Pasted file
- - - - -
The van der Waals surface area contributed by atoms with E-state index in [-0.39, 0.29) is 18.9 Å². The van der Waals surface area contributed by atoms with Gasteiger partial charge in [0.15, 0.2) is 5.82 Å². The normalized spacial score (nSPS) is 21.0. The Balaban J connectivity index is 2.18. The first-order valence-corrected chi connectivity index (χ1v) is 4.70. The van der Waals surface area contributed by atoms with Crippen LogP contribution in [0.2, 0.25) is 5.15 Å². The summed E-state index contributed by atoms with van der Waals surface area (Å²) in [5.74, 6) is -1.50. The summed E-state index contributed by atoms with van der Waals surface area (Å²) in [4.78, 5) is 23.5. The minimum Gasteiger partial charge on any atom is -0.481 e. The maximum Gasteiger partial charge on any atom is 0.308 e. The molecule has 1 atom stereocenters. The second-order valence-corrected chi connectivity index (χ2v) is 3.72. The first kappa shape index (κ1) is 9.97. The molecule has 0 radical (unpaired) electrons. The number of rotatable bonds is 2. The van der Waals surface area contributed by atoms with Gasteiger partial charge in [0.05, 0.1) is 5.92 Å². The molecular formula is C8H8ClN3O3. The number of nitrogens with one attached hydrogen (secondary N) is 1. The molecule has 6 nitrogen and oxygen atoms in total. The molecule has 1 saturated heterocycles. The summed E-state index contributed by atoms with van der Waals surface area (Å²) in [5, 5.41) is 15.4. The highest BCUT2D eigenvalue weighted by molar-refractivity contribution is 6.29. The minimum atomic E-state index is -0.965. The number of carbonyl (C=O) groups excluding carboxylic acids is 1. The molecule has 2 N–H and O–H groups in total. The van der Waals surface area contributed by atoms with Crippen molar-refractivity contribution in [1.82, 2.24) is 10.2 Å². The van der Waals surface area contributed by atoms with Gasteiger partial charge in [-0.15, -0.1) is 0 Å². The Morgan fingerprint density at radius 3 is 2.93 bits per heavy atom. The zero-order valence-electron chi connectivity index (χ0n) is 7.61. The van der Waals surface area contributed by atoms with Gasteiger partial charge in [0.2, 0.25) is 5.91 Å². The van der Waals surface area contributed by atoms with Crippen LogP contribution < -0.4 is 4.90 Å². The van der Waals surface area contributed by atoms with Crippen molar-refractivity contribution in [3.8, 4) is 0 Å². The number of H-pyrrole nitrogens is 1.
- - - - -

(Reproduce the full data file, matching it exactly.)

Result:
The van der Waals surface area contributed by atoms with E-state index in [-0.39, 0.29) is 18.9 Å². The van der Waals surface area contributed by atoms with Gasteiger partial charge in [0.15, 0.2) is 5.82 Å². The normalized spacial score (nSPS) is 21.0. The Balaban J connectivity index is 2.18. The first-order valence-corrected chi connectivity index (χ1v) is 4.70. The van der Waals surface area contributed by atoms with Crippen LogP contribution in [0.2, 0.25) is 5.15 Å². The summed E-state index contributed by atoms with van der Waals surface area (Å²) in [5.74, 6) is -1.50. The summed E-state index contributed by atoms with van der Waals surface area (Å²) in [4.78, 5) is 23.5. The minimum Gasteiger partial charge on any atom is -0.481 e. The maximum Gasteiger partial charge on any atom is 0.308 e. The molecule has 1 atom stereocenters. The second-order valence-corrected chi connectivity index (χ2v) is 3.72. The first kappa shape index (κ1) is 9.97. The molecule has 0 radical (unpaired) electrons. The number of rotatable bonds is 2. The van der Waals surface area contributed by atoms with Gasteiger partial charge in [0.05, 0.1) is 5.92 Å². The molecular formula is C8H8ClN3O3. The number of nitrogens with one attached hydrogen (secondary N) is 1. The molecule has 6 nitrogen and oxygen atoms in total. The molecule has 1 saturated heterocycles. The summed E-state index contributed by atoms with van der Waals surface area (Å²) in [5, 5.41) is 15.4. The highest BCUT2D eigenvalue weighted by molar-refractivity contribution is 6.29. The minimum atomic E-state index is -0.965. The number of carbonyl (C=O) groups excluding carboxylic acids is 1. The molecule has 2 N–H and O–H groups in total. The van der Waals surface area contributed by atoms with Crippen molar-refractivity contribution in [1.82, 2.24) is 10.2 Å². The van der Waals surface area contributed by atoms with Gasteiger partial charge in [-0.15, -0.1) is 0 Å². The Morgan fingerprint density at radius 3 is 2.93 bits per heavy atom. The zero-order valence-electron chi connectivity index (χ0n) is 7.61. The van der Waals surface area contributed by atoms with Gasteiger partial charge in [0.2, 0.25) is 5.91 Å². The van der Waals surface area contributed by atoms with Crippen LogP contribution < -0.4 is 4.90 Å². The van der Waals surface area contributed by atoms with Crippen molar-refractivity contribution in [3.8, 4) is 0 Å². The number of H-pyrrole nitrogens is 1.